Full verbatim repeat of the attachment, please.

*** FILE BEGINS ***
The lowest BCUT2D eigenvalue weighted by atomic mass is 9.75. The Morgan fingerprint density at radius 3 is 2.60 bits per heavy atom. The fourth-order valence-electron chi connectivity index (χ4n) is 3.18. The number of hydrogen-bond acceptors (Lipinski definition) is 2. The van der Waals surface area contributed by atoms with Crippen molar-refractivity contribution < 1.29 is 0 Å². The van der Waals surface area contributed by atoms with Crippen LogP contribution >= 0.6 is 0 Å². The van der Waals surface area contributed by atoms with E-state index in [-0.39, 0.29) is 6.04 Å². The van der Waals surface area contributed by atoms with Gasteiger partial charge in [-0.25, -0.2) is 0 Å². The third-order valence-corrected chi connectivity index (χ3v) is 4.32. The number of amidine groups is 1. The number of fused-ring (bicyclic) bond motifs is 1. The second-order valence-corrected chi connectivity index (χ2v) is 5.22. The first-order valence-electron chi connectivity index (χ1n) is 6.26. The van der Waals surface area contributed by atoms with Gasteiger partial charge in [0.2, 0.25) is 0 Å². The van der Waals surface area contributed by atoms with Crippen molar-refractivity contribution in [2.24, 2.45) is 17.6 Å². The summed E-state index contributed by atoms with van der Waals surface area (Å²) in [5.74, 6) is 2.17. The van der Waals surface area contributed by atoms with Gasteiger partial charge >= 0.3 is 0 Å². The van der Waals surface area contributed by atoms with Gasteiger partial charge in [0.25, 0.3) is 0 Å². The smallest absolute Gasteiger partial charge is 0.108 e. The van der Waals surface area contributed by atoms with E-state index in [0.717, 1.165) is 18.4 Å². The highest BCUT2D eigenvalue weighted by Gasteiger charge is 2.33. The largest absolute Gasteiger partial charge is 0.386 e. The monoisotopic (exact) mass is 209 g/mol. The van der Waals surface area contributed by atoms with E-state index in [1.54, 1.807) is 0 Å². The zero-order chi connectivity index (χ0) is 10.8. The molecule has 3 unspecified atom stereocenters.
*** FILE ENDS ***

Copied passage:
The lowest BCUT2D eigenvalue weighted by atomic mass is 9.75. The Morgan fingerprint density at radius 3 is 2.60 bits per heavy atom. The fourth-order valence-electron chi connectivity index (χ4n) is 3.18. The number of hydrogen-bond acceptors (Lipinski definition) is 2. The van der Waals surface area contributed by atoms with Crippen molar-refractivity contribution < 1.29 is 0 Å². The van der Waals surface area contributed by atoms with Crippen LogP contribution >= 0.6 is 0 Å². The van der Waals surface area contributed by atoms with E-state index in [-0.39, 0.29) is 6.04 Å². The van der Waals surface area contributed by atoms with Gasteiger partial charge in [-0.25, -0.2) is 0 Å². The third-order valence-corrected chi connectivity index (χ3v) is 4.32. The number of amidine groups is 1. The number of fused-ring (bicyclic) bond motifs is 1. The second-order valence-corrected chi connectivity index (χ2v) is 5.22. The first-order valence-electron chi connectivity index (χ1n) is 6.26. The van der Waals surface area contributed by atoms with Gasteiger partial charge in [0.2, 0.25) is 0 Å². The van der Waals surface area contributed by atoms with Crippen molar-refractivity contribution in [2.24, 2.45) is 17.6 Å². The summed E-state index contributed by atoms with van der Waals surface area (Å²) in [5.74, 6) is 2.17. The van der Waals surface area contributed by atoms with Gasteiger partial charge >= 0.3 is 0 Å². The van der Waals surface area contributed by atoms with Gasteiger partial charge in [0.25, 0.3) is 0 Å². The smallest absolute Gasteiger partial charge is 0.108 e. The van der Waals surface area contributed by atoms with E-state index in [0.717, 1.165) is 18.4 Å². The highest BCUT2D eigenvalue weighted by Gasteiger charge is 2.33. The largest absolute Gasteiger partial charge is 0.386 e. The monoisotopic (exact) mass is 209 g/mol. The van der Waals surface area contributed by atoms with E-state index in [1.54, 1.807) is 0 Å². The zero-order chi connectivity index (χ0) is 10.8. The molecule has 3 unspecified atom stereocenters.